For instance, to explain, where the TRAI derives its power, read this sample of explanation. “Non-discrimination” as defined in Clause 2(k) of the TTO is that service provider shall not, in the matter of application of tariffs, discriminate between subscribers of the same class and such classification of subscriber shall not be arbitrary. Clause 10 of the TTO provides that no service provider shall, in any manner, discriminate between subscribers of the same class and such classification of subscribers shall not be arbitrary. The provisions of TTO (33rd Amendment) inter alia provides that whenever differential tariffs are offered, it shall be the responsibility of the operators to define in a transparent and unambiguous manner, the eligibility criteria for availing such differential tariff. The Authority would consider such criteria to assess their consistency with the provisions of TTO relating to the non-arbitrary classification of subscribers.”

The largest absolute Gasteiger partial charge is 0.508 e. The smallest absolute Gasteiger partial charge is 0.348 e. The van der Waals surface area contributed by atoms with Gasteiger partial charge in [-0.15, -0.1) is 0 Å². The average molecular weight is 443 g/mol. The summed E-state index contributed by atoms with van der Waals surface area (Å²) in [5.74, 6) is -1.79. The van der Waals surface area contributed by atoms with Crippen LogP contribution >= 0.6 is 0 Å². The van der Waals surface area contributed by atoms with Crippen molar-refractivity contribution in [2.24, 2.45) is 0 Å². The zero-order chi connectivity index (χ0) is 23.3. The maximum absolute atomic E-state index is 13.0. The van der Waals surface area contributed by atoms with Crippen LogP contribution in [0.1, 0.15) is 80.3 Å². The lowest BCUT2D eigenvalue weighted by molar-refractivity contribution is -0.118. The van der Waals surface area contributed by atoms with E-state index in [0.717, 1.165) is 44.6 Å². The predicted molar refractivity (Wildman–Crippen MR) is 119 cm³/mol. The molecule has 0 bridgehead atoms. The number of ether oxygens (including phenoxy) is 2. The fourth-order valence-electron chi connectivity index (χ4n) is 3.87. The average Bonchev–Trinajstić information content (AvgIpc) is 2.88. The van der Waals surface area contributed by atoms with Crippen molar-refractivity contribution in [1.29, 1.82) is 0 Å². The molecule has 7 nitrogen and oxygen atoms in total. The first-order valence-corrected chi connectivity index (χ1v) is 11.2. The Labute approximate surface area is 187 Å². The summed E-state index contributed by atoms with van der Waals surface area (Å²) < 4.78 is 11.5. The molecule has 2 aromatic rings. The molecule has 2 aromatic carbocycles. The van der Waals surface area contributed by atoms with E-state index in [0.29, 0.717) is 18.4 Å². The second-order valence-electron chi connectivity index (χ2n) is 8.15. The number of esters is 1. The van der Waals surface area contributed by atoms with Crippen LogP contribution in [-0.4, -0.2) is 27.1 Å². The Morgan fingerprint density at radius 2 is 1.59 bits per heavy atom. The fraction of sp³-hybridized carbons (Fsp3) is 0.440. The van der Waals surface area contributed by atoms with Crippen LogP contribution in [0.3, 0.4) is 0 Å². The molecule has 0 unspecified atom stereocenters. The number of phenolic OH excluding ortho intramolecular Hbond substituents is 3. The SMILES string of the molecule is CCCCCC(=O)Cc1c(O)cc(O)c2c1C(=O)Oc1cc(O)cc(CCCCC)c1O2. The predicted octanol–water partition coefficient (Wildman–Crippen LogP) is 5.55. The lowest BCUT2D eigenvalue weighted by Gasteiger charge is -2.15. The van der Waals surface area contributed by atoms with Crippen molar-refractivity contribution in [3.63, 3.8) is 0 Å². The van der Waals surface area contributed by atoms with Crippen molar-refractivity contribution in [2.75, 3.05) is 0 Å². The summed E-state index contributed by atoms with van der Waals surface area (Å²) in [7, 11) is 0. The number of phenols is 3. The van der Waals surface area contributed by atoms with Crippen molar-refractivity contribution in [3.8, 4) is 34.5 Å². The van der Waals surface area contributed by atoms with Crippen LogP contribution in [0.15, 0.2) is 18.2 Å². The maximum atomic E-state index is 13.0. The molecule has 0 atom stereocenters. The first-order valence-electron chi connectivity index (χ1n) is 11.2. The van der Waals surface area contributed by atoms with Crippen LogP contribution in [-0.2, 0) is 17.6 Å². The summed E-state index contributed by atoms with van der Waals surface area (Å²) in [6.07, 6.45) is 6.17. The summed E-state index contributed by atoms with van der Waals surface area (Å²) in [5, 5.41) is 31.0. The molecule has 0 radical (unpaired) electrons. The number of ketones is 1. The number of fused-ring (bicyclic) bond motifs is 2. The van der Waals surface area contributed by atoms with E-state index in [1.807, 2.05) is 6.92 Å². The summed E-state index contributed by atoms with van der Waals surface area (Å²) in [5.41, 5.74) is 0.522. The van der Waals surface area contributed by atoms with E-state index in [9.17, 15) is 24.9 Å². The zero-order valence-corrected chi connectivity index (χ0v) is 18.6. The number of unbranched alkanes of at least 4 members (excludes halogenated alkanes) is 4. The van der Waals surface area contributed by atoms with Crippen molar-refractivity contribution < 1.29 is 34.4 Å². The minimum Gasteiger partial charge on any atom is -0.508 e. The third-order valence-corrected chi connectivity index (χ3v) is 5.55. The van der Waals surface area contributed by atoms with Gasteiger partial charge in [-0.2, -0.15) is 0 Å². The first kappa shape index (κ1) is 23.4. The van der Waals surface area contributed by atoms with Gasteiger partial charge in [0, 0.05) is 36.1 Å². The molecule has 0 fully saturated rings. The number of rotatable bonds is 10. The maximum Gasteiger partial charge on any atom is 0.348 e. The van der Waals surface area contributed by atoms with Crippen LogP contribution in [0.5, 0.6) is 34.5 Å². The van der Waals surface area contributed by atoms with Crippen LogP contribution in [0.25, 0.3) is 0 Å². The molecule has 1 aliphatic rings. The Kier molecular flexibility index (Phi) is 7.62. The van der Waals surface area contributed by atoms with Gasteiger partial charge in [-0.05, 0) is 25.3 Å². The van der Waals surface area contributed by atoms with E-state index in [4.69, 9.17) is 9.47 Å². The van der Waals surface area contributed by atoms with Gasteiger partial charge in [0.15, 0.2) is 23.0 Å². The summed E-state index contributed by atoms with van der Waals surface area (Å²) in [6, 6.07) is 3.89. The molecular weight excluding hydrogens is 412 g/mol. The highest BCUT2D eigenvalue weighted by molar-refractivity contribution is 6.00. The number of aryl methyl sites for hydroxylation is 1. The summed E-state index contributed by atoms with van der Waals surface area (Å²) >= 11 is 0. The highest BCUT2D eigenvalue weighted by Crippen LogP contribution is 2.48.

This section says that tariffs including zero tariffs cannot discriminate and if they do then TRAI has the power to step in to correct. But it loses readers in the first sentence itself.

Therefore, the survey by TRAI has got nixed with Facebook submitting its own version of citizen data. The most important question that TRAI asked was this :  Is there any other issue that should be considered in the present consultation on differential pricing for data services?

This is the question which captures the enormity of this debate and takes the issue beyond the biases. While the proponents of ‘Open Internet’ believe that the internet should be non-discriminatory and all websites should get the same access.